One can read about the many economic benefits flowing from that, with country after country in Asia releasing positive economic data because their economy can now operate more normally. It is even suggested that Asia’s more effective response to the virus could propel it to lead the world in the years to come.

For example, the Wall Street Journal recently ran articles entitled “Covid-19’s Global Divide: As West Reels, Asia Keeps Virus at Bay” and “As Coronavirus Surges in US and Europe, Other Countries See One Case as Too Many”.

They explained how the Asia-Pacific region completely out-competed Europe in eliminating the virus, showing clear graphs of Covid cases contrasting European with Asian countries making it unmistakeably clear that policy answers must be thought in Asia- yet such graphs haven’t appeared very often in our own media.

The articles explained, in reference to the Asia-Pacific region, that…

“…Life in these parts has returned to normal in most ways. Bars and restaurants are bustling. Rugby games and marathons are widely attended. Food festivals are sold out. Soap operas can film crowd scenes. Even mask-wearing has relaxed in many areas.”

And they reap the economic benefits: China’s GDP expanded by 4.9% in the third quarter; Taiwan’s growth was 3.3% thanks to a rebound in domestic consumption and strong exports; Vietnam is one of the few Southeast Asian countries expected to witness positive growth this year. One important reason? “All three have crushed the virus”.

Of course, a few articles make similar points in the Irish press, but they are exceptions. More often, what we hear are horror stories about the US, UK, Italy, France or Spain, with the implication that Ireland is doing well in comparison.

Also, we have articles implying that Ireland’s leaders are on the right path, even if compared to countries in Asia, they have, like Europe, failed completely.

A sample of headlines illustrates the point – all from the Irish Times:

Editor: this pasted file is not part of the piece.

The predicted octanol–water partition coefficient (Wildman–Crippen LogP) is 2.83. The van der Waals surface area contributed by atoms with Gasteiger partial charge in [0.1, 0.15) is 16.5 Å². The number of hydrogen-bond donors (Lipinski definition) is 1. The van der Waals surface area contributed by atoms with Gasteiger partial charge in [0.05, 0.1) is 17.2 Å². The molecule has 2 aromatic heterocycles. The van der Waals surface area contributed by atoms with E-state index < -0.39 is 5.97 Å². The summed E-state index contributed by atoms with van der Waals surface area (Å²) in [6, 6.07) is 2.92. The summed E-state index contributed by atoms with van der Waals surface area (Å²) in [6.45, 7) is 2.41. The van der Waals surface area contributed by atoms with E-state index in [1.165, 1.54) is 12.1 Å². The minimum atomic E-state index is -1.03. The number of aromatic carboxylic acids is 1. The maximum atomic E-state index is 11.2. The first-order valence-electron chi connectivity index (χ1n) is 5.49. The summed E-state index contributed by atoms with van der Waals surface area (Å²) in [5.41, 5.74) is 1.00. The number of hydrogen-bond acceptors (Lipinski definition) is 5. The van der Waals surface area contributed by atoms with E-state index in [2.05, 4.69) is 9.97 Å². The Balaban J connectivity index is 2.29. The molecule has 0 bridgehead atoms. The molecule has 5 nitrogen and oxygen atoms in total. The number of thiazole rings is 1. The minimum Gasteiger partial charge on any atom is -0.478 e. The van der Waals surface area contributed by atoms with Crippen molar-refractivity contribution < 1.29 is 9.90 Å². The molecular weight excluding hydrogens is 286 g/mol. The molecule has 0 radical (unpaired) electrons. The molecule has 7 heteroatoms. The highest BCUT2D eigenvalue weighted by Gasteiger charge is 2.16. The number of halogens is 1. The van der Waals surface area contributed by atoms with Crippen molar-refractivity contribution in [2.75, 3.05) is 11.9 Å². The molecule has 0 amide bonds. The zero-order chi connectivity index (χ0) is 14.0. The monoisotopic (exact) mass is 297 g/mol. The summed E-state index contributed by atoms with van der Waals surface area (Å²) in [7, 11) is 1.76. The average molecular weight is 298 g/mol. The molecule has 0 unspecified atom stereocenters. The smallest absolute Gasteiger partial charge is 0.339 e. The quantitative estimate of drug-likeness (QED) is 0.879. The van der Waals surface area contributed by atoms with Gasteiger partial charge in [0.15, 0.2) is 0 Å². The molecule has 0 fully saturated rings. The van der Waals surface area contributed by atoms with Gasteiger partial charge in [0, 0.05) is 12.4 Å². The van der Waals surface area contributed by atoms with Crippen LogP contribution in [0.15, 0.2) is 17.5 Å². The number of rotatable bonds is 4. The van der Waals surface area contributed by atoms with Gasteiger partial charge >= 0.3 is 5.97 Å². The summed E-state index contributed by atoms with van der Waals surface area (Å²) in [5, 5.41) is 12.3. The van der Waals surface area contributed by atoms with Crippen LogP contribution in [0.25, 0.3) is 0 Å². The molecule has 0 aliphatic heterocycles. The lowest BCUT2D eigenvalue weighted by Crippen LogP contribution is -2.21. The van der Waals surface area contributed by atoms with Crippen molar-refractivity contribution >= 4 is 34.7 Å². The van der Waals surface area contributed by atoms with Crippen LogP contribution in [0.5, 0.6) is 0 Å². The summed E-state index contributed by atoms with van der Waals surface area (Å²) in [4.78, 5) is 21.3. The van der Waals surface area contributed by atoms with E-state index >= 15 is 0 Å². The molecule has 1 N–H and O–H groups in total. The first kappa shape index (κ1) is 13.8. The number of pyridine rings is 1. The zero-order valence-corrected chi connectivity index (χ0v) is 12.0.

“Ireland ‘Outperforming Almost All European Countries in Controlling Spread of Covid-19’”

“Ireland Ranked Among Best for Covid-19 Innovative Solutions”

“Ireland Has the Fastest Improving Incidence of Covid-19 in Europe”

Comparing ourselves to countries that have failed might give us false confidence but it won’t drive the virus away from the island. For those serious about dealing with the pandemic, Asia-Pacific countries are a better source of inspiration.

Some are islands, others not; some are democracies, others are authoritarian; some have communist traditions, others market-based economies. They provide plenty of creative examples to deal with the virus.

For example, one of Ireland’s key issue to address to achieve elimination is the border with Northern Ireland. It is often presented by politicians as an insurmountable obstacle which seemingly prevents them from doing anything other than their yo-yo strategy of repeated lockdowns.

However, the border is entirely manageable by drawing creatively from successful examples of border management that have stamped out the virus.

Australia’s border management is probably the most relevant and applicable case, but there are also interesting stories in Singapore-Malaysia, Vietnam-China, and Thailand-China to name a few. They have used “border community bubbles”, special arrangements with employers, special permissions for cross-border commuters, etc.

We should have a discussion about how these cases can be applied to Ireland, rather than ignoring them or dismissing them because they have differences with our country. Otherwise, we’ll keep making mistakes.

Julien Mercille is an academic at University College Dublin and member of ISAG—Independent Scientific Advocacy Group.